Rebranding philately

 

The "Summit on the future of philately", held by the American Philatelic Society in October at its headquarters in Bellefonte, Pennsylvania, was one of the most important philatelic events of the year. Its comprehensive report posted on the Society's website (www.stamps.org) was dominated by three magical words, three key words that ought to be addressed quite seriously by organised philately: "Rebranding", "Technology" and "Partnerships". As far as technology and partnerships are concerned, we might say that they stand as permanent objectives by the Hellenic Philotelic Society and -whenever feasible- they are observed. However, the science of communication has recently introduced the term "Rebranding" which focuses directly to the heart of the problem.

In an inspiring lecture in Thessaloniki, entitled "Rebranding Greece" (see YouTube, 2011), the speaker, Peter Economides, had argued that a country, in this case Greece, by analogy with consumer products, is itself a brand, quite a strong brand indeed. Stretching it a bit further, we might say that philately is also a brand. The brand is not exactly the identity, or the image, or the feeling or the concept; it is all of these together, it is the impression that anyone receives on hearing the word.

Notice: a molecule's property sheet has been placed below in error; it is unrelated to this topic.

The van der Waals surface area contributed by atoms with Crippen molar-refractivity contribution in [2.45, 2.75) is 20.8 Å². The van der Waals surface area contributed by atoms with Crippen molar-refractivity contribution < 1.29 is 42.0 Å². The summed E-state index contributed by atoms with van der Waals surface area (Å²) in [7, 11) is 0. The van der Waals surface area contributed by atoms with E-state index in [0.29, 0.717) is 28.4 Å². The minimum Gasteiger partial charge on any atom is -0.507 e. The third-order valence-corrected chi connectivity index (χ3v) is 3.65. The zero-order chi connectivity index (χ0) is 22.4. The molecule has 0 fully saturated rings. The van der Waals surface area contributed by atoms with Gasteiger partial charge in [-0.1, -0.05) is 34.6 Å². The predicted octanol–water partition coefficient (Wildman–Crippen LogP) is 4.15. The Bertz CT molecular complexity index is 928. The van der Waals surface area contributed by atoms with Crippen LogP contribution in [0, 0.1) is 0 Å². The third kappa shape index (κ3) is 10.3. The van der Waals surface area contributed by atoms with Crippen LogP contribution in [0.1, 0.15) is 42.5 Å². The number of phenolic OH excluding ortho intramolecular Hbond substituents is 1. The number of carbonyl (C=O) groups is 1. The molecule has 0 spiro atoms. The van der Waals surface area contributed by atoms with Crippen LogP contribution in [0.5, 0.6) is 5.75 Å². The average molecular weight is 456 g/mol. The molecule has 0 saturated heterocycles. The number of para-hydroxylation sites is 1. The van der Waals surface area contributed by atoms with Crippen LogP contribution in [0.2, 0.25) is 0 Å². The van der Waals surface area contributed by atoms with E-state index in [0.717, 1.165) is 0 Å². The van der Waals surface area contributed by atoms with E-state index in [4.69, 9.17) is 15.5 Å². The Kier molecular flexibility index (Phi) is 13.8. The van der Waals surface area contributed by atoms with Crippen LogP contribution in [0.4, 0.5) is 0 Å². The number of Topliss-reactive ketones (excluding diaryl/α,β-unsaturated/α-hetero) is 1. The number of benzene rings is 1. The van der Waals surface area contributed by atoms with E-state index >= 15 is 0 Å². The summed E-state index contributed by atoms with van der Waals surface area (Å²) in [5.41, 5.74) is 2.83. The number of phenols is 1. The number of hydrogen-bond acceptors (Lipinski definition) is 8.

Branding, respectively, is the brand management process. Here in Greece, this process has been taken care of in several occasions, either organized or casually, by knowledgeable or unknowledgeable individuals, by accredited or non-accredited groups etc. Nevertheless, judging from the results, the overall management of the brand philately to date could be considered discouraging to say the least.

The survival of philately in our country is in need of a serious relaunching of the management of this highly valuable brand, i.e. of a properly designed "Rebranding". The responsibility falls on everyone’s shoulders: The philatelic societies, the Federation, the stamp dealers, the Hellenic Post Philatelic Bureau. Shall we undertake the task?

 

  

© Hellenic Philotelic Society 2001